Politics in 2016 is forcing investors to rethink old divisions between developed and emerging markets. Money managers used to assume that rich economies were more stable than poorer ones. A turbulent U.S. presidential election and Britain’s vote to leave the European Union have challenged that belief. Greater political volatility will lead to bigger swings in once-safe assets.
Until recently the consensus was that while emerging markets tended to grow more quickly, developed countries were more predictable. Solid institutions provided continuity. So while ballots attracted a lot of attention, their results were relatively unimportant for financial markets.
The past year has shattered that complacent view. The Brexit referendum gave voters a binary choice over the existential question of Britain’s relationship with the EU. Across the Atlantic, Donald Trump’s chaotic presidential campaign has raised questions about America’s future commitment to free trade, international security, and openness to immigration. Even if his Democratic opponent Hillary Clinton wins the election on Nov. 8, support for these ideas is no longer unequivocal.
The result is that investors have to pay closer attention to political contests in developed economies. Just look at movements in the S&P 500 Index, which fell 2 percent in the days after the Federal Bureau of Investigation reopened its probe into Clinton’s emails – reviving Trump’s hopes. The equity benchmark rebounded on Nov. 7 after the FBI concluded there was no case, and so did the U.S. dollar. Such swings are more typical of developing countries, where the appointment of a finance minister can be pivotal for investor confidence.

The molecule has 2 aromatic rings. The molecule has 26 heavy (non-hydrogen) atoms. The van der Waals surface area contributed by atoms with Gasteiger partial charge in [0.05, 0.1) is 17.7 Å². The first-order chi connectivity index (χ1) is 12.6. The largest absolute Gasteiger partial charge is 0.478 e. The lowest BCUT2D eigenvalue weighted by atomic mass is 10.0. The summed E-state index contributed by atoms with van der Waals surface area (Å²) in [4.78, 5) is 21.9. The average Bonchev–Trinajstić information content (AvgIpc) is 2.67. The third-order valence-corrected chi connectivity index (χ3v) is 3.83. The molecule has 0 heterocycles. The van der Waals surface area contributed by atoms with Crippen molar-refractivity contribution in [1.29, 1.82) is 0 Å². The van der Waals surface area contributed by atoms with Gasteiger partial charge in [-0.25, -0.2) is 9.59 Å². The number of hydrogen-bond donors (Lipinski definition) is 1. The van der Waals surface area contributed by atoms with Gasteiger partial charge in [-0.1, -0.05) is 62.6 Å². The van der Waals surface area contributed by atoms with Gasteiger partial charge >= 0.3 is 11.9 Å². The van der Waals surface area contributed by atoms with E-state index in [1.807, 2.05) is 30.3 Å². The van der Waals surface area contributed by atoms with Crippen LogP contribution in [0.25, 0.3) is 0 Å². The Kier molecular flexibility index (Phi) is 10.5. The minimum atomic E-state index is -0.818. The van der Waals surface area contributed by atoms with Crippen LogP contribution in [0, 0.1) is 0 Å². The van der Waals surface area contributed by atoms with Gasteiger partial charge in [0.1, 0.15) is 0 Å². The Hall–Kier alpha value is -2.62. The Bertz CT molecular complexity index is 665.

Short-term gyrations should not be overstated: investors are not exactly fleeing dollar-denominated assets. And the VIX index, a gauge of how much investors expect U.S. stocks to fluctuate, is still lower than it was last summer, when investors were fretting about a possible hard landing in China.
Nevertheless, political volatility in the West is unlikely to disappear, regardless of the outcome of the U.S. election. In the next 12 months Italy, France and Germany will hold important votes. Investors used to seek out the relative safety of developed markets in times of turbulence. These days, it’s harder to tell the difference between what is a haven and what isn’t.